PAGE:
## Why Use Ten Frames and

Number Bonds?

A ten frame is a rectangular frame divided into two rows of five squares. Students can use counters or other manipulatives to fill in the squares. For example, different ways to make number 5 or all the ways to make number 10. They are especially useful in developing an understanding of addition and subtraction through 10 and place value of a two-digit number. Children internalize number patterns and learn to recognize a number, for example, 5 or 10, in different arrangements. In Singapore math, ten frames are often used in the early grades to build a strong foundation in number sense and place value.

Special pictures called number bonds are used to look inside a number and break the whole into parts. For example, one way to make 9 is with parts of 3 and 6. The number 9 has many number bonds – 0 and 9, 2 and 7, 3 and 6, 4 and 5, and the turnaround bonds of 5 and 4, 6 and 3, 7 and 2 and 9 and 0.

Concrete and pictorial stages can be overlapped by using counters such as linking cubes (number trains) and placing them on top of the number bond picture. The number trains can be removed later as the child transfers the concrete experience to number bond pictures. The C-P-A process, which is used to connect manipulatives, pictures, and abstract math notation instills a deep understanding of mathematical ideas.

When children translate oral language stories or picture stories into number bond pictures, they can see the part-whole relationships and are able to recognize the story as an adding or subtracting story. English language or pictures can be turned into number bonds, and conversely, number bonds can be turned into math stories that later become word problems. Number bonds are also used for operations with bigger numbers when concrete materials or pictures of concrete objects are no longer practical.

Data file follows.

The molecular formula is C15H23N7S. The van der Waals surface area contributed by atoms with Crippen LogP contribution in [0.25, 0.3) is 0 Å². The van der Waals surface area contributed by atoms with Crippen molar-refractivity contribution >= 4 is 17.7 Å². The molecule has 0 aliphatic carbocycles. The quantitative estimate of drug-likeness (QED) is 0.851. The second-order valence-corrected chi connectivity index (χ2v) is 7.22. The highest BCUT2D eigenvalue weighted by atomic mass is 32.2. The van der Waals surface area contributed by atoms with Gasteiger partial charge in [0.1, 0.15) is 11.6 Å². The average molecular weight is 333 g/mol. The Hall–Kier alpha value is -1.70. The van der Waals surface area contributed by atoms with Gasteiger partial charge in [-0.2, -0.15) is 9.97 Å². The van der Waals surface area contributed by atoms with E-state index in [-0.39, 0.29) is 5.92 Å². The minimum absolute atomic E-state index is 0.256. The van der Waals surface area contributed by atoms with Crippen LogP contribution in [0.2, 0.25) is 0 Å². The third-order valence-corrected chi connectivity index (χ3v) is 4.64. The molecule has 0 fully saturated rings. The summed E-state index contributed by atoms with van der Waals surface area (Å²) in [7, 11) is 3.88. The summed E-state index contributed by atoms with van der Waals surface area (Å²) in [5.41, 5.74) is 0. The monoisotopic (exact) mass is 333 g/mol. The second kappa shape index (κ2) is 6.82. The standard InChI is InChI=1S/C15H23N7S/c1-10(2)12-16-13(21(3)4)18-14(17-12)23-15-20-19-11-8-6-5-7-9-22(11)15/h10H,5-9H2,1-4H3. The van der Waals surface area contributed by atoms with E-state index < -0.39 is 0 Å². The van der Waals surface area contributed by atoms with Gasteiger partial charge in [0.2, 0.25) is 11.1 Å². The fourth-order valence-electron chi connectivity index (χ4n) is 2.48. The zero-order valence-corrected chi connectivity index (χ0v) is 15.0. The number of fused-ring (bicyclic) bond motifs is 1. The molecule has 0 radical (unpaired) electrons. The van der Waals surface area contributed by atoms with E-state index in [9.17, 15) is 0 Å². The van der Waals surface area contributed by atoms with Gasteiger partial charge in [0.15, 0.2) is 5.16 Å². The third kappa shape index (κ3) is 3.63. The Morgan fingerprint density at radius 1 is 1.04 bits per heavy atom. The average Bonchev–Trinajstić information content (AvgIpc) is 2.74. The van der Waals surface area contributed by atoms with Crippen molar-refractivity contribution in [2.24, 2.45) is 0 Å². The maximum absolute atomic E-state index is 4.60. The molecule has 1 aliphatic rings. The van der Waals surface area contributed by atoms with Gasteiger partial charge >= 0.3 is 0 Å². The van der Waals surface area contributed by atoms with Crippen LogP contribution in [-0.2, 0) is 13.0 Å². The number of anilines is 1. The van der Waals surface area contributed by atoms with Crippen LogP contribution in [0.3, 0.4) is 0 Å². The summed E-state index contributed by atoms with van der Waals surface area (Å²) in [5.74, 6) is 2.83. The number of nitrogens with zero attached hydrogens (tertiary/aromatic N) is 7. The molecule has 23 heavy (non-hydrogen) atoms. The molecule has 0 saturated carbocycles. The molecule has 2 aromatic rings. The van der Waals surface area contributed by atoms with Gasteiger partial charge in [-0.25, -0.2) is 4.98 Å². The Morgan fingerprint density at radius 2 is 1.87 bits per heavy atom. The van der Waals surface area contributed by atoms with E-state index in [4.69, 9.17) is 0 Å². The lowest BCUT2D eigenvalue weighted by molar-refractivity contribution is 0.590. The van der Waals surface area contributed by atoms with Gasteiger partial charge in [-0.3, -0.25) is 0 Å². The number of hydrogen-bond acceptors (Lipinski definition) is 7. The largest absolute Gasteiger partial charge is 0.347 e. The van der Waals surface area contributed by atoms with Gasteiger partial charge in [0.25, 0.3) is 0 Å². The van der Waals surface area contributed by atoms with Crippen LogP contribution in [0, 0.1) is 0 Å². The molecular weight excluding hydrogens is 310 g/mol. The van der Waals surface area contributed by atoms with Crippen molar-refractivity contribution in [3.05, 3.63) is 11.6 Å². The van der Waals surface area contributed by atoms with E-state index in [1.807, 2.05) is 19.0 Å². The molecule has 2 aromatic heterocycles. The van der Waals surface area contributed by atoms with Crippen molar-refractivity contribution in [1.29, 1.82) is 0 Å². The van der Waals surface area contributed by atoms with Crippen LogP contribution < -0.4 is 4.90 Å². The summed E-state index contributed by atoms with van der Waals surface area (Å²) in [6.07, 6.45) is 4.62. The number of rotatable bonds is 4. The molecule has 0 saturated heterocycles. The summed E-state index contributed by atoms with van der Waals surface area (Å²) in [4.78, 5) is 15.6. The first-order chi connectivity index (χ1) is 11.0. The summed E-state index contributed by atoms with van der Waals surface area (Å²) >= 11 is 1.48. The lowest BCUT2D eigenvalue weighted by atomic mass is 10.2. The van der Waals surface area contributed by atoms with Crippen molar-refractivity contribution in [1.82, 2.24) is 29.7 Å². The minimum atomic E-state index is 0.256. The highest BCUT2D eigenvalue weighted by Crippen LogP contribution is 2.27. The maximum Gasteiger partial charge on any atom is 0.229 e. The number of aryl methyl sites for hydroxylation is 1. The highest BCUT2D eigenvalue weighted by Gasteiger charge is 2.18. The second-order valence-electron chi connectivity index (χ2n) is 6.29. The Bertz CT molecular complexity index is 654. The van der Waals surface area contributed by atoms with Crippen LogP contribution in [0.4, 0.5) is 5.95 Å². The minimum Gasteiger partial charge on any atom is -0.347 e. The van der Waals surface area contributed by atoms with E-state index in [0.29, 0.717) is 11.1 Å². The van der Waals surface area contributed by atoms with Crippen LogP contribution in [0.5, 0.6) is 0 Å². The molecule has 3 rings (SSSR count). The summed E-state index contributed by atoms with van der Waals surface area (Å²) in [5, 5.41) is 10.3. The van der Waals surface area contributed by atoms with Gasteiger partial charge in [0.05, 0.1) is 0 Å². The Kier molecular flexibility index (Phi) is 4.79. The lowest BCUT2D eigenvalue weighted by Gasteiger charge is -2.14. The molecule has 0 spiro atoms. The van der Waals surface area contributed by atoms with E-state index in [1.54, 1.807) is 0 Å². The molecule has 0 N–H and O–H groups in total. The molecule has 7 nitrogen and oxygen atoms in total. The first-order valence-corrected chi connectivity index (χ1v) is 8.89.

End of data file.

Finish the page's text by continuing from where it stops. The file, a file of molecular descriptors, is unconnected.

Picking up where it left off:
Children develop good place value and number sense by using different number bond building and break apart strategies, first with numbers through 10 and 20 (math facts) and progressing to addition and subtraction with numbers through 100 and 1000. Using number bond strategies for mental computation strengthens students’ number sense and working memory by increasing their capacity to hold information in their heads. Number bonds continue to be used as a visual in more complex procedures such as long multiplication and long division as well as for mental math strategies in computing larger numbers without the need for column addition and subtraction procedures.

Number Bonds are also used in teaching operations involving composing or decomposing fractions and decimals. They’re an instrumental tool in mastering place value and understanding our base 10 number system. Because the Singapore approach uses number bonds early on and so consistently throughout the curriculum to break apart numbers, move numbers around, and put numbers back together, students are better prepared for Algebra which involves the manipulation of abstract symbols (variables, coefficients, term, etc.).